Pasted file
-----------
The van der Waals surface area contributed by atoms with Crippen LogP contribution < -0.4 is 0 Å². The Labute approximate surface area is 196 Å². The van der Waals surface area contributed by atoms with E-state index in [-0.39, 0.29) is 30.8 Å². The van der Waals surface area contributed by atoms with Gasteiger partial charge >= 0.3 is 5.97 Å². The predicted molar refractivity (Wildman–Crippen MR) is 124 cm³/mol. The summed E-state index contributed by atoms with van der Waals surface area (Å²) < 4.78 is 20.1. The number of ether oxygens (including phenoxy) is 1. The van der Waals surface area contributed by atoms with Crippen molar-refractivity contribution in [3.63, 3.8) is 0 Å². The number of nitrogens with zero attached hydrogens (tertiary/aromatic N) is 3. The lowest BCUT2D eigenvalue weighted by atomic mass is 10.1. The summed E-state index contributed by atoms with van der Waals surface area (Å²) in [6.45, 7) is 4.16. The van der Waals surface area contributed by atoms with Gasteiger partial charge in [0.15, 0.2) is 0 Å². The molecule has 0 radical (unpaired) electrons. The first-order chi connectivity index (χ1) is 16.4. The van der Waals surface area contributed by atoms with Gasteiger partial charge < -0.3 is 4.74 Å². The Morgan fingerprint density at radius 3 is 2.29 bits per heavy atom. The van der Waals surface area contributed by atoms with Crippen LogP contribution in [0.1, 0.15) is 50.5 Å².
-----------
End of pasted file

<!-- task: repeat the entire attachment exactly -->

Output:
The van der Waals surface area contributed by atoms with Crippen LogP contribution < -0.4 is 0 Å². The Labute approximate surface area is 196 Å². The van der Waals surface area contributed by atoms with E-state index in [-0.39, 0.29) is 30.8 Å². The van der Waals surface area contributed by atoms with Gasteiger partial charge >= 0.3 is 5.97 Å². The predicted molar refractivity (Wildman–Crippen MR) is 124 cm³/mol. The summed E-state index contributed by atoms with van der Waals surface area (Å²) < 4.78 is 20.1. The number of ether oxygens (including phenoxy) is 1. The van der Waals surface area contributed by atoms with Crippen molar-refractivity contribution in [3.63, 3.8) is 0 Å². The number of nitrogens with zero attached hydrogens (tertiary/aromatic N) is 3. The lowest BCUT2D eigenvalue weighted by atomic mass is 10.1. The summed E-state index contributed by atoms with van der Waals surface area (Å²) in [6.45, 7) is 4.16. The van der Waals surface area contributed by atoms with Gasteiger partial charge in [0.15, 0.2) is 0 Å². The molecule has 0 radical (unpaired) electrons. The first-order chi connectivity index (χ1) is 16.4. The van der Waals surface area contributed by atoms with Gasteiger partial charge < -0.3 is 4.74 Å². The Morgan fingerprint density at radius 3 is 2.29 bits per heavy atom. The van der Waals surface area contributed by atoms with Crippen LogP contribution in [0.1, 0.15) is 50.5 Å².